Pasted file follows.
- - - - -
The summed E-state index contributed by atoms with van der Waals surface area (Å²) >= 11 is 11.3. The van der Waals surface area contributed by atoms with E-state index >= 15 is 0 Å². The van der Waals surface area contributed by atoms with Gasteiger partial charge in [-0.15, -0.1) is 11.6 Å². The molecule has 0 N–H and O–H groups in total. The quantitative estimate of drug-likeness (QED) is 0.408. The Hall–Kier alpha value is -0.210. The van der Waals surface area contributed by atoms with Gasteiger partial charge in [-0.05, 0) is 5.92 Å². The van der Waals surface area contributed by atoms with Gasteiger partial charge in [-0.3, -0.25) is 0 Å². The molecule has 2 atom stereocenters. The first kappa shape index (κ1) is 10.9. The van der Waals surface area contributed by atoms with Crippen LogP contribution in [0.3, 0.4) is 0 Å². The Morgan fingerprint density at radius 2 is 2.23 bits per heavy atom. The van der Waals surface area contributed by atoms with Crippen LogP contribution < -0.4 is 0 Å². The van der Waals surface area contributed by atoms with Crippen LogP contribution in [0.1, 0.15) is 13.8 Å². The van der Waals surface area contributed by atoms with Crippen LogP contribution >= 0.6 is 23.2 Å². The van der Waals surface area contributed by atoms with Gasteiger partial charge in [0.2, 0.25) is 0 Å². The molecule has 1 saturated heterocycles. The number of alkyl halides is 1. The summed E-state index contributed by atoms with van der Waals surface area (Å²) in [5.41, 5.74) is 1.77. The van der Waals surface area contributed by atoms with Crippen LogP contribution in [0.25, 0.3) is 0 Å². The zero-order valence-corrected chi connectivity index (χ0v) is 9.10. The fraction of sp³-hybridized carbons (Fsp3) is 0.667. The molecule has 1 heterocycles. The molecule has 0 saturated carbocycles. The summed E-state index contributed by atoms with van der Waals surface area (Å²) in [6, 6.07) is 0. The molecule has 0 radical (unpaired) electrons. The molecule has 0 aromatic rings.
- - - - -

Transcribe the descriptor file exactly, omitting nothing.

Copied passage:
The summed E-state index contributed by atoms with van der Waals surface area (Å²) >= 11 is 11.3. The van der Waals surface area contributed by atoms with E-state index >= 15 is 0 Å². The van der Waals surface area contributed by atoms with Gasteiger partial charge in [-0.15, -0.1) is 11.6 Å². The molecule has 0 N–H and O–H groups in total. The quantitative estimate of drug-likeness (QED) is 0.408. The Hall–Kier alpha value is -0.210. The van der Waals surface area contributed by atoms with Gasteiger partial charge in [-0.05, 0) is 5.92 Å². The van der Waals surface area contributed by atoms with Gasteiger partial charge in [-0.3, -0.25) is 0 Å². The molecule has 2 atom stereocenters. The first kappa shape index (κ1) is 10.9. The van der Waals surface area contributed by atoms with Crippen LogP contribution in [0.3, 0.4) is 0 Å². The Morgan fingerprint density at radius 2 is 2.23 bits per heavy atom. The van der Waals surface area contributed by atoms with Crippen LogP contribution < -0.4 is 0 Å². The van der Waals surface area contributed by atoms with Crippen LogP contribution in [0.1, 0.15) is 13.8 Å². The van der Waals surface area contributed by atoms with Crippen LogP contribution >= 0.6 is 23.2 Å². The van der Waals surface area contributed by atoms with Gasteiger partial charge in [0.2, 0.25) is 0 Å². The molecule has 1 saturated heterocycles. The number of alkyl halides is 1. The summed E-state index contributed by atoms with van der Waals surface area (Å²) in [5.41, 5.74) is 1.77. The van der Waals surface area contributed by atoms with Crippen LogP contribution in [0.25, 0.3) is 0 Å². The zero-order valence-corrected chi connectivity index (χ0v) is 9.10. The fraction of sp³-hybridized carbons (Fsp3) is 0.667. The molecule has 1 heterocycles. The molecule has 0 saturated carbocycles. The summed E-state index contributed by atoms with van der Waals surface area (Å²) in [6, 6.07) is 0. The molecule has 0 radical (unpaired) electrons. The molecule has 0 aromatic rings.